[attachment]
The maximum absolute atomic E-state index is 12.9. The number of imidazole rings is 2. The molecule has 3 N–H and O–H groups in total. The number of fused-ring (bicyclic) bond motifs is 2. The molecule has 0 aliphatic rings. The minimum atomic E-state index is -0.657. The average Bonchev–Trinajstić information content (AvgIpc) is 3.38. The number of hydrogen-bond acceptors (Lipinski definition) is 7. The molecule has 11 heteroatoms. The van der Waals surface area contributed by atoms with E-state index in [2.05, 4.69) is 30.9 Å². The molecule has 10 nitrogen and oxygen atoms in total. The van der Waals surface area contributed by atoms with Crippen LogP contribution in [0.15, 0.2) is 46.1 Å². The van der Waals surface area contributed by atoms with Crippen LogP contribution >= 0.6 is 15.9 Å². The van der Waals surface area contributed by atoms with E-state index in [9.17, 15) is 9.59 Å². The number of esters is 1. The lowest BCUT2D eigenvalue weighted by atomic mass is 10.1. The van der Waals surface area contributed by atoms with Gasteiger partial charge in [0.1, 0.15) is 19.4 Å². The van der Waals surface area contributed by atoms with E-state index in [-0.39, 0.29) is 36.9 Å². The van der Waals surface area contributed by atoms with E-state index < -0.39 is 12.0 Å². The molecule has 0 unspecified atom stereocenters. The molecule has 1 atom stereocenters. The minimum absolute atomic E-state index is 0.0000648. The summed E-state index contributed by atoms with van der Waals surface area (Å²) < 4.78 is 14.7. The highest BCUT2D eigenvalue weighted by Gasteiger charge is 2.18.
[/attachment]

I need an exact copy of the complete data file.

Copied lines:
The maximum absolute atomic E-state index is 12.9. The number of imidazole rings is 2. The molecule has 3 N–H and O–H groups in total. The number of fused-ring (bicyclic) bond motifs is 2. The molecule has 0 aliphatic rings. The minimum atomic E-state index is -0.657. The average Bonchev–Trinajstić information content (AvgIpc) is 3.38. The number of hydrogen-bond acceptors (Lipinski definition) is 7. The molecule has 11 heteroatoms. The van der Waals surface area contributed by atoms with E-state index in [2.05, 4.69) is 30.9 Å². The molecule has 10 nitrogen and oxygen atoms in total. The van der Waals surface area contributed by atoms with Crippen LogP contribution in [0.15, 0.2) is 46.1 Å². The van der Waals surface area contributed by atoms with Crippen LogP contribution >= 0.6 is 15.9 Å². The van der Waals surface area contributed by atoms with E-state index in [9.17, 15) is 9.59 Å². The number of esters is 1. The lowest BCUT2D eigenvalue weighted by atomic mass is 10.1. The van der Waals surface area contributed by atoms with Gasteiger partial charge in [0.1, 0.15) is 19.4 Å². The van der Waals surface area contributed by atoms with E-state index in [-0.39, 0.29) is 36.9 Å². The van der Waals surface area contributed by atoms with E-state index < -0.39 is 12.0 Å². The molecule has 0 unspecified atom stereocenters. The molecule has 1 atom stereocenters. The minimum absolute atomic E-state index is 0.0000648. The summed E-state index contributed by atoms with van der Waals surface area (Å²) < 4.78 is 14.7. The highest BCUT2D eigenvalue weighted by Gasteiger charge is 2.18.